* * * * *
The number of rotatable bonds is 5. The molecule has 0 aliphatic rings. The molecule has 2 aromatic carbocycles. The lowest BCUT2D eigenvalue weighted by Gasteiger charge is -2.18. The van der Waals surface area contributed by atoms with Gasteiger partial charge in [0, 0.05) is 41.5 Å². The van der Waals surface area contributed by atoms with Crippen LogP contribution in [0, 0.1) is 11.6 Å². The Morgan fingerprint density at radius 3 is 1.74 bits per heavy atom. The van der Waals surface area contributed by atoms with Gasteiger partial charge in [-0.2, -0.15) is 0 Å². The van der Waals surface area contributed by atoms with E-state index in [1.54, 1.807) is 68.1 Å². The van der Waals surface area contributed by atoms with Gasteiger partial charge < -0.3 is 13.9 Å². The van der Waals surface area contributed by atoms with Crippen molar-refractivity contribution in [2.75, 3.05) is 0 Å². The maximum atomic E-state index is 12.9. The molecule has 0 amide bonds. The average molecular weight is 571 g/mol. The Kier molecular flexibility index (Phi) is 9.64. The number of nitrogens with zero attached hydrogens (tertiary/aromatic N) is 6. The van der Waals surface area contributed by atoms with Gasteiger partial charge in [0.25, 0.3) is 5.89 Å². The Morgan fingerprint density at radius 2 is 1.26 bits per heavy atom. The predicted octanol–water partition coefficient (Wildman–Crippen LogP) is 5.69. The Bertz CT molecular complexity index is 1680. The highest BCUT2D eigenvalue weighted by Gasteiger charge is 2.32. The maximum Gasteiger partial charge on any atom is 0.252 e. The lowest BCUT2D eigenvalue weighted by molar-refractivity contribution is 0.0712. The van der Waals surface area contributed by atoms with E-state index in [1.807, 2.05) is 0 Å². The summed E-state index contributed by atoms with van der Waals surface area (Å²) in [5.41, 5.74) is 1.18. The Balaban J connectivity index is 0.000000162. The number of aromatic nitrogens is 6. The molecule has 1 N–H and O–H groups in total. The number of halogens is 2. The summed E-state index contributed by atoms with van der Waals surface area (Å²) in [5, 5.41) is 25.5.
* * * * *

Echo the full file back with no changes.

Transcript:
The number of rotatable bonds is 5. The molecule has 0 aliphatic rings. The molecule has 2 aromatic carbocycles. The lowest BCUT2D eigenvalue weighted by Gasteiger charge is -2.18. The van der Waals surface area contributed by atoms with Gasteiger partial charge in [0, 0.05) is 41.5 Å². The van der Waals surface area contributed by atoms with Crippen LogP contribution in [0, 0.1) is 11.6 Å². The Morgan fingerprint density at radius 3 is 1.74 bits per heavy atom. The van der Waals surface area contributed by atoms with Gasteiger partial charge in [-0.2, -0.15) is 0 Å². The van der Waals surface area contributed by atoms with E-state index in [1.54, 1.807) is 68.1 Å². The van der Waals surface area contributed by atoms with Gasteiger partial charge < -0.3 is 13.9 Å². The van der Waals surface area contributed by atoms with Crippen molar-refractivity contribution in [2.75, 3.05) is 0 Å². The maximum atomic E-state index is 12.9. The molecule has 0 amide bonds. The average molecular weight is 571 g/mol. The Kier molecular flexibility index (Phi) is 9.64. The number of nitrogens with zero attached hydrogens (tertiary/aromatic N) is 6. The van der Waals surface area contributed by atoms with Gasteiger partial charge in [0.25, 0.3) is 5.89 Å². The Morgan fingerprint density at radius 2 is 1.26 bits per heavy atom. The predicted octanol–water partition coefficient (Wildman–Crippen LogP) is 5.69. The Bertz CT molecular complexity index is 1680. The highest BCUT2D eigenvalue weighted by Gasteiger charge is 2.32. The maximum Gasteiger partial charge on any atom is 0.252 e. The lowest BCUT2D eigenvalue weighted by molar-refractivity contribution is 0.0712. The van der Waals surface area contributed by atoms with E-state index in [1.807, 2.05) is 0 Å². The summed E-state index contributed by atoms with van der Waals surface area (Å²) in [5.41, 5.74) is 1.18. The Balaban J connectivity index is 0.000000162. The number of aromatic nitrogens is 6. The molecule has 1 N–H and O–H groups in total. The number of halogens is 2. The summed E-state index contributed by atoms with van der Waals surface area (Å²) in [5, 5.41) is 25.5.